“It was an obligation to give back as a kid,” Hall said. “As a grown man, it’s the same thing. I don’t know what life is like unless I’m defending, uplifting and restoring dignity to the poor. It’s not a stunt, it’s not a game. It’s a love ethic for me.”
‘Everything Started Falling Into Place’
Like most teens, Hall started hanging out with friends, driving around and playing CDs while discussing the future, Hall said. But as he got older, he began to receive “harsh warnings” from his father, Hall said.
One day, Hall went to work instead of joining friends to “go outside, smoke and chase girls,” he said. That day, someone opened fire at his friend’s car after mistaking it for someone else’s. Bullets pierced the seat Hall normally sat in, he said.
“We weren’t hoodlums,” Hall said. “We didn’t look for or start trouble. We were raised to work hard. But I started to see the harsh reality that life wasn’t going to be the way I thought it was going to be if things didn’t change.”
The shooting forced Hall to explore his relationship with God, he said. He was listening to “What’s to Come is Better Than What’s Been” by Bishop Larry Trotter, one of the CDs his friends routinely played, when he dedicated his life to ministry Sept. 11, 2002.
After he got Saved — a term coined by Christians when you give your life to God — “everything started falling into place,” Hall said.
Hall continued his journey at DePaul University, where he later received a degree in economics and religious studies. He received a Masters in divinity from the McCormick Theological Seminary.
Connections in the faith industry led him to work at South Side churches until he landed at St. James — a two-minute drive from the homes and the people that raised him and elected him as alderman.
‘Everything Started To Change’
Hall has lived on the same block in Chatham for nearly four decades. He grew up a “block club baby” — the son of one of its leaders until his father died.
But eventually he noticed that “everything started to change,” he said. There was “no sense of togetherness,” Hall said. Crime became rampant, Hall said.
“We went from a community where we knew and trusted each other to people being afraid to open their front doors,” Hall said. “Everyone had a key to each other’s house when I was a kid. Now, you don’t give your keys to somebody like that.”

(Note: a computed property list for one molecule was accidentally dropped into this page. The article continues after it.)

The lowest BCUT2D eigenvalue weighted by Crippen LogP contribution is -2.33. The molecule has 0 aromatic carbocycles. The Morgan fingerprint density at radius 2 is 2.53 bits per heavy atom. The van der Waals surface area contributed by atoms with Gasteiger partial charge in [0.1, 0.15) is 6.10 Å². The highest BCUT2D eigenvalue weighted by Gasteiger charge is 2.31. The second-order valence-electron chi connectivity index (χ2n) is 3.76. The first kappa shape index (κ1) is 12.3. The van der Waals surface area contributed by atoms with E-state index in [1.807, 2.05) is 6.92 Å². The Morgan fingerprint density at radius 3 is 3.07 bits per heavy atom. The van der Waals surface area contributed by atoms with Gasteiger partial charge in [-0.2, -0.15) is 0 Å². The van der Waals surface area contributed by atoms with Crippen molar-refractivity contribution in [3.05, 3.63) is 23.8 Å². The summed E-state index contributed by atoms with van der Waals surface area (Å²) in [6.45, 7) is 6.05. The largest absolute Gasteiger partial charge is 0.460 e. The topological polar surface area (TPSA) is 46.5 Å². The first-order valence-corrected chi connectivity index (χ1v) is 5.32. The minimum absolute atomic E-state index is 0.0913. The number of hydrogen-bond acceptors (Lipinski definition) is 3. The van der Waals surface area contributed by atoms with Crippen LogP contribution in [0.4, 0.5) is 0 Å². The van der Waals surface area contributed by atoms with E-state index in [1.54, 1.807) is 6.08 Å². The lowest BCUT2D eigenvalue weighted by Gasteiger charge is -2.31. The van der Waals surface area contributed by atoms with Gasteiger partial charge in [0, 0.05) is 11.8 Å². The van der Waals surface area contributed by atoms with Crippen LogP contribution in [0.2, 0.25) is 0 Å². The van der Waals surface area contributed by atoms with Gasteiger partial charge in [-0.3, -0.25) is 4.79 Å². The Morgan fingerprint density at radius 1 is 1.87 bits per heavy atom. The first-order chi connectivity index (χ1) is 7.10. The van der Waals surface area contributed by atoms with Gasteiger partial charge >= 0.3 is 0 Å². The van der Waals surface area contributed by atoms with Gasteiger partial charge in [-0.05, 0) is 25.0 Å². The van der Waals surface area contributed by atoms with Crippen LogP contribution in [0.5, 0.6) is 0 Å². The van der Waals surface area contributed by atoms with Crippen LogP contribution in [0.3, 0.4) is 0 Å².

“For me, the wrong was personal. I didn’t want this beautiful ward to get to a point of dilapidation and then it’s taken over by people who find money from city government or private entities and make it a dream for somebody else that didn’t sweat to get here,” Hall said.
The fight to fix years of historic wrongs inspired Hall to run for office, he said. Once Sawyer made his bid for mayor, Hall joined 10 other South Side candidates hoping to replace him.
Hall said his experience as a leader and a servant in the ward, and his ability to meld hope for the future with respect for the past help set him apart from the field. Hall and Wooten easily separated from the field, before Hall claimed 58 percent of the vote to win the runoff.
“We have a history that we are appreciative of, but we have work to do,” Hall said. “For me, it was important to work hard to build a ward that we could all be proud of and where families would want to stay. I want to build a ward that attracts the next and the now generation while honoring those homeowners who didn’t lose hope.”
‘The New Chapter Of This Ward’
At 38, Hall joins a young new cohort in City Council. He supported Johnson in the mayoral election — the most progressive mayor in a generation — and is ready to follow Johnson’s lead, Hall said.
He also is ready to give the 6th Ward “ safer communities, better schools and a strong economic base that makes people want to stay and not just invest,” he said.
There was once a time you could drive through the ward and see thriving businesses and blocks rich with homeowners, Hall said.
“Now when you drive down all of these spaces, they’re dilapidated, abandoned and dark at night,” Hall said. “Not on my watch.”
The 6th Ward is the “Black middle-class beltway,” Hall said. Under his leadership, he won’t let it “go to the wayside,” he said.
“We can’t continue to mourn over what we’ve lost,” Hall said. “The new chapter of this ward is about coming back stronger and connected. That’s the contribution I’m making.”